I have seen claims to the effect that Kai is just Dragon Ball Z being shown again with a new name, that Kai specifically refers to a new English dub of Dragon Ball Z, that Kai has the violence extremely edited, among others. These claims are all false; some more than others.
So first off, let us clarify what Dragon Ball Kai is. Dragon Ball Kai is, effectively, a director's cut of Dragon Ball Z, produced in Japan. The idea behind Kai was to edit out the 'filler' to make a more coherent and faster paced version of the show which would also be more true to the Dragon Ball Z manga. This means that much of the 'staring contest' and 'powering-up' scenes have been cut down or removed. The Garlic Jr. saga has also been entirely removed as it does not exist in the manga.
In addition to the cutting/trimming of scenes, Toei Animation also did a new remastering process for the sake of Kai which included colour-correction and reformatting into high definition.
An entirely new musical score was composed for Dragon Ball Kai. However, as I covered in a post several months ago, much of that score has been retroactively replaced after a lawsuit.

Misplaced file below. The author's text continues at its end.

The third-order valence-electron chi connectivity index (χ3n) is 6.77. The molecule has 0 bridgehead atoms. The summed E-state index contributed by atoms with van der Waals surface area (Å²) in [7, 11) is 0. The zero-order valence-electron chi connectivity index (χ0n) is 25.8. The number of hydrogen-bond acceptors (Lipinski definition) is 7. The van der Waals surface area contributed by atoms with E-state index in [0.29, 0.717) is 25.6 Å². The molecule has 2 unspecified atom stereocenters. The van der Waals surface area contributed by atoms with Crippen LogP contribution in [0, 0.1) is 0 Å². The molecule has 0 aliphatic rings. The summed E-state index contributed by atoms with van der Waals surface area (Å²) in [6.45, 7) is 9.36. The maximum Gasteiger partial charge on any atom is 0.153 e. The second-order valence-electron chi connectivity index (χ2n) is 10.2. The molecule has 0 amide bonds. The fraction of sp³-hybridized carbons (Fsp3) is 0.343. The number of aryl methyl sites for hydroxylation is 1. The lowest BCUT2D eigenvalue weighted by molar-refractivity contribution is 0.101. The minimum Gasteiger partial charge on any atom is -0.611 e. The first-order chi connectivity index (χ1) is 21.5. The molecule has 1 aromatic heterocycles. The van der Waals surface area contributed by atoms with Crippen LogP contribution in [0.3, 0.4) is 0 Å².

On the note of edited violence; yes, Dragon Ball Kai has been subject to stricter censorship than Dragon Ball Z. Broadcasting regulations in Japan have become stricter since Z first aired. For example, when Goku and Raditz die, it is no longer possible to see right through their torsos. The holes have been replaced with dark patches. Nudity such as Gohan's genitals has also been edited out or covered in some fashion.
This censorship is rather mild at best and the implications remain entirely intact. The claim made by some that the editing is extreme stems from editing that exists exclusively in the North American television broadcast version of the show.